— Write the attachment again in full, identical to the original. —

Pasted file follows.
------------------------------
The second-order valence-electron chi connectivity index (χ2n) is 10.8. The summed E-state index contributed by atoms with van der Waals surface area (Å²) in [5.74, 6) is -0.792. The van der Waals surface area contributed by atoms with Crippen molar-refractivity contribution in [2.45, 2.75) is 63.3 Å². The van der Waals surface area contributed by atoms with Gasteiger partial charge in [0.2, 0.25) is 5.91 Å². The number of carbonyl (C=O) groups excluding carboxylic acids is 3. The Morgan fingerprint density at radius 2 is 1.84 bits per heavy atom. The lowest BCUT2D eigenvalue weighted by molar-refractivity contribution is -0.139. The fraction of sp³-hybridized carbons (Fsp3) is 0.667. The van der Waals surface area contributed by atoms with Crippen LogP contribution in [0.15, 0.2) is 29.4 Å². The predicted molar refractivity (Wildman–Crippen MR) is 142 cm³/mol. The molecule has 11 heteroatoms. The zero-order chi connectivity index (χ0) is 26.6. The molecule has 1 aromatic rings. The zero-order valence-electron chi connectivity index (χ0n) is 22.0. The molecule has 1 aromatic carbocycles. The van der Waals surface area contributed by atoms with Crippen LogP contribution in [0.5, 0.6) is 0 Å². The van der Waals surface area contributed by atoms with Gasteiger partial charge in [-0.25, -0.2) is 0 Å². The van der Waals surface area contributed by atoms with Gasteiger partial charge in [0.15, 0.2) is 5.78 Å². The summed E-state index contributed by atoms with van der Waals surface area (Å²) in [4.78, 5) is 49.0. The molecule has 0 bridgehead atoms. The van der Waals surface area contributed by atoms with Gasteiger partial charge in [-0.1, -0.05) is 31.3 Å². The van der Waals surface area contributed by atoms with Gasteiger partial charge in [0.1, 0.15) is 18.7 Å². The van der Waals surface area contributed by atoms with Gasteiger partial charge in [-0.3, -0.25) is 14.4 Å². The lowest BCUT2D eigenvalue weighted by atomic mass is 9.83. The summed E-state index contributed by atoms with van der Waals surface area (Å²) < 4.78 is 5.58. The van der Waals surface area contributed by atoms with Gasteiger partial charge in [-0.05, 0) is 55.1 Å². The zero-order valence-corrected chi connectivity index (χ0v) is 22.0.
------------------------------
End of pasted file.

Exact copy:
The second-order valence-electron chi connectivity index (χ2n) is 10.8. The summed E-state index contributed by atoms with van der Waals surface area (Å²) in [5.74, 6) is -0.792. The van der Waals surface area contributed by atoms with Crippen molar-refractivity contribution in [2.45, 2.75) is 63.3 Å². The van der Waals surface area contributed by atoms with Gasteiger partial charge in [0.2, 0.25) is 5.91 Å². The number of carbonyl (C=O) groups excluding carboxylic acids is 3. The Morgan fingerprint density at radius 2 is 1.84 bits per heavy atom. The lowest BCUT2D eigenvalue weighted by molar-refractivity contribution is -0.139. The fraction of sp³-hybridized carbons (Fsp3) is 0.667. The van der Waals surface area contributed by atoms with Crippen LogP contribution in [0.15, 0.2) is 29.4 Å². The predicted molar refractivity (Wildman–Crippen MR) is 142 cm³/mol. The molecule has 11 heteroatoms. The zero-order chi connectivity index (χ0) is 26.6. The molecule has 1 aromatic rings. The zero-order valence-electron chi connectivity index (χ0n) is 22.0. The molecule has 1 aromatic carbocycles. The van der Waals surface area contributed by atoms with Crippen LogP contribution in [0.5, 0.6) is 0 Å². The van der Waals surface area contributed by atoms with Gasteiger partial charge in [-0.25, -0.2) is 0 Å². The van der Waals surface area contributed by atoms with Gasteiger partial charge in [0.15, 0.2) is 5.78 Å². The summed E-state index contributed by atoms with van der Waals surface area (Å²) in [4.78, 5) is 49.0. The molecule has 0 bridgehead atoms. The van der Waals surface area contributed by atoms with Gasteiger partial charge in [-0.1, -0.05) is 31.3 Å². The van der Waals surface area contributed by atoms with Gasteiger partial charge in [0.1, 0.15) is 18.7 Å². The van der Waals surface area contributed by atoms with Gasteiger partial charge in [-0.3, -0.25) is 14.4 Å². The lowest BCUT2D eigenvalue weighted by atomic mass is 9.83. The summed E-state index contributed by atoms with van der Waals surface area (Å²) < 4.78 is 5.58. The van der Waals surface area contributed by atoms with Gasteiger partial charge in [-0.05, 0) is 55.1 Å². The zero-order valence-corrected chi connectivity index (χ0v) is 22.0.